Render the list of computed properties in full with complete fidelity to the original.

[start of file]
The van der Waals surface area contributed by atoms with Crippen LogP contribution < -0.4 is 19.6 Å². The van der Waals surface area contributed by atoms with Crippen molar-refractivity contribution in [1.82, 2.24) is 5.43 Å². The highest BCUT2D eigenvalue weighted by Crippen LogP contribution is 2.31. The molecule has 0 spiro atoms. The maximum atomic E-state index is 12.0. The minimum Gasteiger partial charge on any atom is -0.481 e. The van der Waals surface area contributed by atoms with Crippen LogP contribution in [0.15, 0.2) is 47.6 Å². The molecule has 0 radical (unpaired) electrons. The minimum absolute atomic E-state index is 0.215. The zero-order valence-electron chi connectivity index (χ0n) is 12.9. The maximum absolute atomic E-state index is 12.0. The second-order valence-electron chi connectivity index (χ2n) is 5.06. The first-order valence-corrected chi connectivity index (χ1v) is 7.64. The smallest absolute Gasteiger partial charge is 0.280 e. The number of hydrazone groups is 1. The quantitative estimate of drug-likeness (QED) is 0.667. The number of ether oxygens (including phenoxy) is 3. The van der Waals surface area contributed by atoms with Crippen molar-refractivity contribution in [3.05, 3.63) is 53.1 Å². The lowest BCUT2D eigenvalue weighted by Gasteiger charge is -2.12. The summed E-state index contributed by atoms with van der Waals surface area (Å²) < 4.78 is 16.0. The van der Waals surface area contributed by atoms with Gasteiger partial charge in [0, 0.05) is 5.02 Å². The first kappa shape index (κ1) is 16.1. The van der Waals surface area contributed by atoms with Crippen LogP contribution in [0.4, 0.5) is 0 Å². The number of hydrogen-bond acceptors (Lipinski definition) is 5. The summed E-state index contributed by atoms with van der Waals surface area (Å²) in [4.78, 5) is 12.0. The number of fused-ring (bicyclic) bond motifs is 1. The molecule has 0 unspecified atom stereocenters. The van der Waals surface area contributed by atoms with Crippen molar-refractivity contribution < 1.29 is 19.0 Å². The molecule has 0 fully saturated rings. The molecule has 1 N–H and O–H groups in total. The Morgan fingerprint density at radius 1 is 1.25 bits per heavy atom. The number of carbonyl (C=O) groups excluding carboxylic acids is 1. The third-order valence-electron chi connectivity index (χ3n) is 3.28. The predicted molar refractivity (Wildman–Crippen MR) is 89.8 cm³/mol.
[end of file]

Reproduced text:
The van der Waals surface area contributed by atoms with Crippen LogP contribution < -0.4 is 19.6 Å². The van der Waals surface area contributed by atoms with Crippen molar-refractivity contribution in [1.82, 2.24) is 5.43 Å². The highest BCUT2D eigenvalue weighted by Crippen LogP contribution is 2.31. The molecule has 0 spiro atoms. The maximum atomic E-state index is 12.0. The minimum Gasteiger partial charge on any atom is -0.481 e. The van der Waals surface area contributed by atoms with Crippen LogP contribution in [0.15, 0.2) is 47.6 Å². The molecule has 0 radical (unpaired) electrons. The minimum absolute atomic E-state index is 0.215. The zero-order valence-electron chi connectivity index (χ0n) is 12.9. The maximum absolute atomic E-state index is 12.0. The second-order valence-electron chi connectivity index (χ2n) is 5.06. The first-order valence-corrected chi connectivity index (χ1v) is 7.64. The smallest absolute Gasteiger partial charge is 0.280 e. The number of hydrazone groups is 1. The quantitative estimate of drug-likeness (QED) is 0.667. The number of ether oxygens (including phenoxy) is 3. The van der Waals surface area contributed by atoms with Crippen molar-refractivity contribution in [3.05, 3.63) is 53.1 Å². The lowest BCUT2D eigenvalue weighted by Gasteiger charge is -2.12. The summed E-state index contributed by atoms with van der Waals surface area (Å²) < 4.78 is 16.0. The van der Waals surface area contributed by atoms with Gasteiger partial charge in [0, 0.05) is 5.02 Å². The first kappa shape index (κ1) is 16.1. The van der Waals surface area contributed by atoms with Crippen LogP contribution in [0.4, 0.5) is 0 Å². The number of hydrogen-bond acceptors (Lipinski definition) is 5. The summed E-state index contributed by atoms with van der Waals surface area (Å²) in [4.78, 5) is 12.0. The number of fused-ring (bicyclic) bond motifs is 1. The molecule has 0 unspecified atom stereocenters. The van der Waals surface area contributed by atoms with Crippen molar-refractivity contribution < 1.29 is 19.0 Å². The molecule has 0 fully saturated rings. The molecule has 1 N–H and O–H groups in total. The Morgan fingerprint density at radius 1 is 1.25 bits per heavy atom. The number of carbonyl (C=O) groups excluding carboxylic acids is 1. The third-order valence-electron chi connectivity index (χ3n) is 3.28. The predicted molar refractivity (Wildman–Crippen MR) is 89.8 cm³/mol.